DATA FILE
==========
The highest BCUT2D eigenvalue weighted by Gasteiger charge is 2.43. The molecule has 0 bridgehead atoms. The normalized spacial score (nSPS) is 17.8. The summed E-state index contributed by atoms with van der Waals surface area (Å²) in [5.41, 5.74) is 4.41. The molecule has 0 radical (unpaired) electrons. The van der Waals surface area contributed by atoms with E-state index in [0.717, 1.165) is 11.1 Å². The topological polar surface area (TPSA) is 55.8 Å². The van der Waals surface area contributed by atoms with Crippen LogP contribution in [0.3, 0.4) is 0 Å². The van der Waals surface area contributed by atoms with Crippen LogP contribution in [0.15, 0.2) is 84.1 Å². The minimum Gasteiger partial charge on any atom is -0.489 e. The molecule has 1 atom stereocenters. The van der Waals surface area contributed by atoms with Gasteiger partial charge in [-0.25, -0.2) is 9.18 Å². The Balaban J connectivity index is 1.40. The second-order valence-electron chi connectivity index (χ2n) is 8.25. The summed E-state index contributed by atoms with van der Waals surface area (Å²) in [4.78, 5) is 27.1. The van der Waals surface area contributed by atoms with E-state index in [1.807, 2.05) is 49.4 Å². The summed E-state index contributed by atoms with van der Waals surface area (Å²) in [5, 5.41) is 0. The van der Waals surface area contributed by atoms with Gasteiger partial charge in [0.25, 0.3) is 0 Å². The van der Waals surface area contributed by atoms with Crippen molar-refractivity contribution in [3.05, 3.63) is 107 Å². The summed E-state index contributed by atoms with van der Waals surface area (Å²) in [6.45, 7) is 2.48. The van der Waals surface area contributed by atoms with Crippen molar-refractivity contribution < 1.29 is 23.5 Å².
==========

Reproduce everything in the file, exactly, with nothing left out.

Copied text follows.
The highest BCUT2D eigenvalue weighted by Gasteiger charge is 2.43. The molecule has 0 bridgehead atoms. The normalized spacial score (nSPS) is 17.8. The summed E-state index contributed by atoms with van der Waals surface area (Å²) in [5.41, 5.74) is 4.41. The molecule has 0 radical (unpaired) electrons. The van der Waals surface area contributed by atoms with E-state index in [0.717, 1.165) is 11.1 Å². The topological polar surface area (TPSA) is 55.8 Å². The van der Waals surface area contributed by atoms with Crippen LogP contribution in [0.3, 0.4) is 0 Å². The van der Waals surface area contributed by atoms with Crippen LogP contribution in [0.15, 0.2) is 84.1 Å². The minimum Gasteiger partial charge on any atom is -0.489 e. The molecule has 1 atom stereocenters. The van der Waals surface area contributed by atoms with Gasteiger partial charge in [-0.25, -0.2) is 9.18 Å². The Balaban J connectivity index is 1.40. The second-order valence-electron chi connectivity index (χ2n) is 8.25. The summed E-state index contributed by atoms with van der Waals surface area (Å²) in [4.78, 5) is 27.1. The van der Waals surface area contributed by atoms with E-state index in [1.807, 2.05) is 49.4 Å². The summed E-state index contributed by atoms with van der Waals surface area (Å²) in [5, 5.41) is 0. The van der Waals surface area contributed by atoms with Gasteiger partial charge in [0.25, 0.3) is 0 Å². The van der Waals surface area contributed by atoms with Crippen molar-refractivity contribution in [3.05, 3.63) is 107 Å². The summed E-state index contributed by atoms with van der Waals surface area (Å²) in [6.45, 7) is 2.48. The van der Waals surface area contributed by atoms with Crippen molar-refractivity contribution < 1.29 is 23.5 Å².